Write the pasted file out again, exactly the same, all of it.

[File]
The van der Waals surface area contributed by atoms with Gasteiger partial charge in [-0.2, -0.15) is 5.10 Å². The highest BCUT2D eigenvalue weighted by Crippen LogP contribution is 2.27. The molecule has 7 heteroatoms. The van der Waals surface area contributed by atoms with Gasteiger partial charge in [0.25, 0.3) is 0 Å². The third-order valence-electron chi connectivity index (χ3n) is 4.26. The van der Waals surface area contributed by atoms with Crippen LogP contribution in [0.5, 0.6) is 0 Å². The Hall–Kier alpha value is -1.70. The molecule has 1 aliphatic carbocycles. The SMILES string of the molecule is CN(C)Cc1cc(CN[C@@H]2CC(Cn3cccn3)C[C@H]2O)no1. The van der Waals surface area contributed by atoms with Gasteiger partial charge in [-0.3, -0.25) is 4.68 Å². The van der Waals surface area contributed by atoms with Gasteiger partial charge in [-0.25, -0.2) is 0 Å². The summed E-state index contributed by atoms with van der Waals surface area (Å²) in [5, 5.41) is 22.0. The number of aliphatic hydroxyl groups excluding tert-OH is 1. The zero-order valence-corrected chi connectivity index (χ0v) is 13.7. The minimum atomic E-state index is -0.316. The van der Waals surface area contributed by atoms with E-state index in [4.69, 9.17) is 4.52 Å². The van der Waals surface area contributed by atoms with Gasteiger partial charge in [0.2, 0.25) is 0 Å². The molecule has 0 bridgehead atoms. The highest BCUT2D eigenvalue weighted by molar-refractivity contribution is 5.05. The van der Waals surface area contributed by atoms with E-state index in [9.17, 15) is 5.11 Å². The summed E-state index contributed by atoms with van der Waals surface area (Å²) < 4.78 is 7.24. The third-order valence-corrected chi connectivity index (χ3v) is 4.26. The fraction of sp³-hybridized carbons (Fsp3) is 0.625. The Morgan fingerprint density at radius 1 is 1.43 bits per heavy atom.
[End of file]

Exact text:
The van der Waals surface area contributed by atoms with Gasteiger partial charge in [-0.2, -0.15) is 5.10 Å². The highest BCUT2D eigenvalue weighted by Crippen LogP contribution is 2.27. The molecule has 7 heteroatoms. The van der Waals surface area contributed by atoms with Gasteiger partial charge in [0.25, 0.3) is 0 Å². The third-order valence-electron chi connectivity index (χ3n) is 4.26. The van der Waals surface area contributed by atoms with Crippen LogP contribution in [0.5, 0.6) is 0 Å². The Hall–Kier alpha value is -1.70. The molecule has 1 aliphatic carbocycles. The SMILES string of the molecule is CN(C)Cc1cc(CN[C@@H]2CC(Cn3cccn3)C[C@H]2O)no1. The van der Waals surface area contributed by atoms with Gasteiger partial charge in [-0.3, -0.25) is 4.68 Å². The van der Waals surface area contributed by atoms with Gasteiger partial charge in [-0.25, -0.2) is 0 Å². The summed E-state index contributed by atoms with van der Waals surface area (Å²) in [5, 5.41) is 22.0. The number of aliphatic hydroxyl groups excluding tert-OH is 1. The zero-order valence-corrected chi connectivity index (χ0v) is 13.7. The minimum atomic E-state index is -0.316. The van der Waals surface area contributed by atoms with E-state index in [4.69, 9.17) is 4.52 Å². The van der Waals surface area contributed by atoms with Gasteiger partial charge in [0.2, 0.25) is 0 Å². The molecule has 0 bridgehead atoms. The highest BCUT2D eigenvalue weighted by molar-refractivity contribution is 5.05. The van der Waals surface area contributed by atoms with E-state index in [9.17, 15) is 5.11 Å². The summed E-state index contributed by atoms with van der Waals surface area (Å²) < 4.78 is 7.24. The third-order valence-corrected chi connectivity index (χ3v) is 4.26. The fraction of sp³-hybridized carbons (Fsp3) is 0.625. The Morgan fingerprint density at radius 1 is 1.43 bits per heavy atom.